- ABS – great for parts that need to have strength, but won’t receive heavy use. The variability in the filament diameter also causes concerns for overall part shape, precision and deformation during cooling.
- ABS-Like – more expensive than ABS, but great for 3D print parts that will receive heavy use.
- Nylon – most expensive material, but works great for 3D print parts that will receive heavy use and need to be high-resolution (i.e. visual models).
- PLA – marketed a recyclable alternative that is less susceptible to warping during cooling. But the material starts to break down at relatively lower temperatures.
- PTEG – a widely utilized thermoplastic 3D printing filament which has excellent strength, impact resistance, transparency, and stability.
Your material selection should also take into consideration the moisture content of the plastic filament. Depending on the 3D printing bulk material you chose, they can either be hydroscopic (moisture loving) or non-hygroscopic (moisture resistance). Any presence of moisture in these bulk materials can cause your final product to be brittle or structurally weaker than its 3D printing mechanical parts design.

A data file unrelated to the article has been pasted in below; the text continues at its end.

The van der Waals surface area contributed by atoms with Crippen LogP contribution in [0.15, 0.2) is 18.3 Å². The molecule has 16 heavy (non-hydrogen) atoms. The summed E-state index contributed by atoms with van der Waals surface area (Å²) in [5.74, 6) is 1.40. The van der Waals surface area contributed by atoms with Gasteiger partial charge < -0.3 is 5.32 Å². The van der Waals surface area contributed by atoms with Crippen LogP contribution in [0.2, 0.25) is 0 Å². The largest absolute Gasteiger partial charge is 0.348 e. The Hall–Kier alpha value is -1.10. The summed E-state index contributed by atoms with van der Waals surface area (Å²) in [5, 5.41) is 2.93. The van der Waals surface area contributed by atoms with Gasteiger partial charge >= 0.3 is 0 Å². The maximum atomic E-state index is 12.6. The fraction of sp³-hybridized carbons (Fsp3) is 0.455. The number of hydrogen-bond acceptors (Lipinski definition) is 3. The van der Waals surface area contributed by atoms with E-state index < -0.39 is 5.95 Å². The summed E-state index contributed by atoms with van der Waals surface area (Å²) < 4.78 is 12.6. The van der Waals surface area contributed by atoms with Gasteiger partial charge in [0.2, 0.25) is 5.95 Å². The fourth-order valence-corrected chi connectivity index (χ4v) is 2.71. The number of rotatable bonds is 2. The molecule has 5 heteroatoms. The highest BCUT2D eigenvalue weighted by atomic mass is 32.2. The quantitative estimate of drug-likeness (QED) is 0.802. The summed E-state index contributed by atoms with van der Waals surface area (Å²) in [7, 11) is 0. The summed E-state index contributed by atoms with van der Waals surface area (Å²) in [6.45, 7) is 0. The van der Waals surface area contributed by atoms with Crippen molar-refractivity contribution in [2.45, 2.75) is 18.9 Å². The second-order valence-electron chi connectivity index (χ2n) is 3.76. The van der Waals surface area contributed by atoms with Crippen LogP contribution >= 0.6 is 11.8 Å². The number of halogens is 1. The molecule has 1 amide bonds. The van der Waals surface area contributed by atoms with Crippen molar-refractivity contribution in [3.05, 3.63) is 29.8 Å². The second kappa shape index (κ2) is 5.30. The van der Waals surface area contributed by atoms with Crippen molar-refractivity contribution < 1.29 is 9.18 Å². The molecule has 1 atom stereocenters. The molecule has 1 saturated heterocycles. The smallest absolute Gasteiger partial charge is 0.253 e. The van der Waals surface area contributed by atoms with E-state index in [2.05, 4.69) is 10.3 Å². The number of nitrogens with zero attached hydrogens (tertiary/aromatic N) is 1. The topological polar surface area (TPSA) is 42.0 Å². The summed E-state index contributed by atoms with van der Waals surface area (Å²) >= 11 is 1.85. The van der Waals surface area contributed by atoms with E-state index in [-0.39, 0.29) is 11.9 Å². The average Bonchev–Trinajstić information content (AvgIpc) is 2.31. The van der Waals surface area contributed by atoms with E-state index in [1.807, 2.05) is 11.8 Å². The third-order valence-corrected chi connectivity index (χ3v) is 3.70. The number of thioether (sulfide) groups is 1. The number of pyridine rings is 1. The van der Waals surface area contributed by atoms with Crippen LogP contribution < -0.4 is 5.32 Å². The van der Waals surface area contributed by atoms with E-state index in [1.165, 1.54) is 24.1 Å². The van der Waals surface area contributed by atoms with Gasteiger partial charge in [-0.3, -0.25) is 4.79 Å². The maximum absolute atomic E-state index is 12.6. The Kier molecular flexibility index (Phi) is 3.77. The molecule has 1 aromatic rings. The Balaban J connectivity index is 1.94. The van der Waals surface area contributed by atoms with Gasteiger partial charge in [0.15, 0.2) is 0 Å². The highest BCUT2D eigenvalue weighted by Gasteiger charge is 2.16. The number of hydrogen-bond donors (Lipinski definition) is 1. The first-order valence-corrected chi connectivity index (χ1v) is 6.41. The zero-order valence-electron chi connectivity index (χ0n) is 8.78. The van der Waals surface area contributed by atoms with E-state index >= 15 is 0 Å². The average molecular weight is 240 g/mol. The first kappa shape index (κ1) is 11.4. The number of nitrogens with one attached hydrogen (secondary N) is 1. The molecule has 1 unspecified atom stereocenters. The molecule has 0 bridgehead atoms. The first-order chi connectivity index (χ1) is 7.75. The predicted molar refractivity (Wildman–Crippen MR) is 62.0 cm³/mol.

If you want to use 3D printing materials other than plastic resins or are looking to produce more than 1 or a few products, you can consider other fabrication technologies including:
- Direct Metal Laser Sintering
- Multi Jet Fusion
- CNC Machining
- Electron Beam Melting
Follow the tips in this article to ensure your 3D printed parts perform to the best of their ability.
Here’s what the final pen holder design looks like molded and cast out of metal:
- 3D printed parts are as strong as their weakest layer due to their additive manufacturing method. A 3D printed part is typically weaker than a part manufacutred utilizing another technology, such as milling, molding, or resin pouring.
- 3D printed parts offer a great durability for their manufacturing method and modifiable geometry.
- Polycarbonate is the strongest 3D printer filament by many manufacturers.
- As described in this article, strength of 3D printed parts is impacted by layer direction, density, and filament material selection.